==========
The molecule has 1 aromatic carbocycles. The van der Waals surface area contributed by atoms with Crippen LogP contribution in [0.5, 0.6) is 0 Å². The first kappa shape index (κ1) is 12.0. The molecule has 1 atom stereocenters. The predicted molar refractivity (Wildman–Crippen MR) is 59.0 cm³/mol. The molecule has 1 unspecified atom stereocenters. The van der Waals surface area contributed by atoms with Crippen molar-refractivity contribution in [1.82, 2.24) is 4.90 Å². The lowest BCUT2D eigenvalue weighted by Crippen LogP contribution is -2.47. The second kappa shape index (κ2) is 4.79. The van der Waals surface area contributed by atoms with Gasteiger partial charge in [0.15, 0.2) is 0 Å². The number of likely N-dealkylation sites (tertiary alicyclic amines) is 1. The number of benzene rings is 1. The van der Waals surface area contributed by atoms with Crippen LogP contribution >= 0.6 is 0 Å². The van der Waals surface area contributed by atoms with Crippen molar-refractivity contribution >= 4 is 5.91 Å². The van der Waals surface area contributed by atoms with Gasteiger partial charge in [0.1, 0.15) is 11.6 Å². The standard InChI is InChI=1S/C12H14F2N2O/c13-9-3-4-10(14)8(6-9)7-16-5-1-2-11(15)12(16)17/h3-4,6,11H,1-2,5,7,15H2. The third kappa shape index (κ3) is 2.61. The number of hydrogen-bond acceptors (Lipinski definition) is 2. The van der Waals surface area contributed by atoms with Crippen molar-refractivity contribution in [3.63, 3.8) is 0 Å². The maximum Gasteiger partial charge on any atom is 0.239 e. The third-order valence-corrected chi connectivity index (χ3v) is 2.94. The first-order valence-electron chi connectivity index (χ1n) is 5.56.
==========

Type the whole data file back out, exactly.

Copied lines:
The molecule has 1 aromatic carbocycles. The van der Waals surface area contributed by atoms with Crippen LogP contribution in [0.5, 0.6) is 0 Å². The first kappa shape index (κ1) is 12.0. The molecule has 1 atom stereocenters. The predicted molar refractivity (Wildman–Crippen MR) is 59.0 cm³/mol. The molecule has 1 unspecified atom stereocenters. The van der Waals surface area contributed by atoms with Crippen molar-refractivity contribution in [1.82, 2.24) is 4.90 Å². The lowest BCUT2D eigenvalue weighted by Crippen LogP contribution is -2.47. The second kappa shape index (κ2) is 4.79. The van der Waals surface area contributed by atoms with Gasteiger partial charge in [0.15, 0.2) is 0 Å². The number of likely N-dealkylation sites (tertiary alicyclic amines) is 1. The number of benzene rings is 1. The van der Waals surface area contributed by atoms with Crippen LogP contribution >= 0.6 is 0 Å². The van der Waals surface area contributed by atoms with Crippen molar-refractivity contribution >= 4 is 5.91 Å². The van der Waals surface area contributed by atoms with Gasteiger partial charge in [0.1, 0.15) is 11.6 Å². The standard InChI is InChI=1S/C12H14F2N2O/c13-9-3-4-10(14)8(6-9)7-16-5-1-2-11(15)12(16)17/h3-4,6,11H,1-2,5,7,15H2. The third kappa shape index (κ3) is 2.61. The number of hydrogen-bond acceptors (Lipinski definition) is 2. The van der Waals surface area contributed by atoms with Crippen molar-refractivity contribution in [3.63, 3.8) is 0 Å². The maximum Gasteiger partial charge on any atom is 0.239 e. The third-order valence-corrected chi connectivity index (χ3v) is 2.94. The first-order valence-electron chi connectivity index (χ1n) is 5.56.